Perhaps you have heard me mention the term phonemic awareness in a conversation we've had or in a newsletter I've posted. To clear up any misunderstanding about what phonemic awareness is and how is it different from phonics I'd like to address phonemic awareness in this blog, and phonics in my next blog. Phonemic awareness is the ability to hear, identify and manipulate the sounds of language. It is a critical skill because phonemic awareness is a precursor to learning to read in the early grades. So when a child hears the word CAT and I ask what sounds do they hear, a child with strong phonemic awareness will be able to break down the individual phonemes and tell me they hear /k/ /a/ /t/. Of course, this is an example of early phonemic awareness, and as a child becomes more proficient at hearing the sounds in simple words, we move on to practicing manipulating sounds in words. So when I ask a child to replace the /k/ in CAT with a /b/ sound, a child with adequate phonemic awareness skills will be able to tell me the new word is BAT. More complicated phonemic awareness activities involve manipulating phonemes, substituting phonemes and deleting phonemes from words. When you play word games involving any of the above activities or read any children's book that involves rhyming (think Dr. Seuss books!) you are helping your child to hear the sounds in words and assisting them in learning how to read. What a great foundation for early literacy!!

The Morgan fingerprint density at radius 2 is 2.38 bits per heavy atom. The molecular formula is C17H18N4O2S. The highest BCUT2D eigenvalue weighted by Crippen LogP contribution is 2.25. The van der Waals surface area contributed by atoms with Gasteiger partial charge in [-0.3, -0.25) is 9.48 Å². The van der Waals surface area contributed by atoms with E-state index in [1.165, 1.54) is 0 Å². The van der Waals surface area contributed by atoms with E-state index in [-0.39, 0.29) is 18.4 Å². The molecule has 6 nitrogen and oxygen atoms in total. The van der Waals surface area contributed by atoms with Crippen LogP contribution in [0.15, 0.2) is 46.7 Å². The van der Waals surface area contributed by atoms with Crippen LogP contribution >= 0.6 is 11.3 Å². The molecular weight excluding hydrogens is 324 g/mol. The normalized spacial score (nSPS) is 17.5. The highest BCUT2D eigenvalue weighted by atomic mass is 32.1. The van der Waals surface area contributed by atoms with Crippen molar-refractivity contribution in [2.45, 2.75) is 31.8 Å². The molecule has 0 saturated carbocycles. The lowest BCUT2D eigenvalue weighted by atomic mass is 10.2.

Next time: What is Phonics?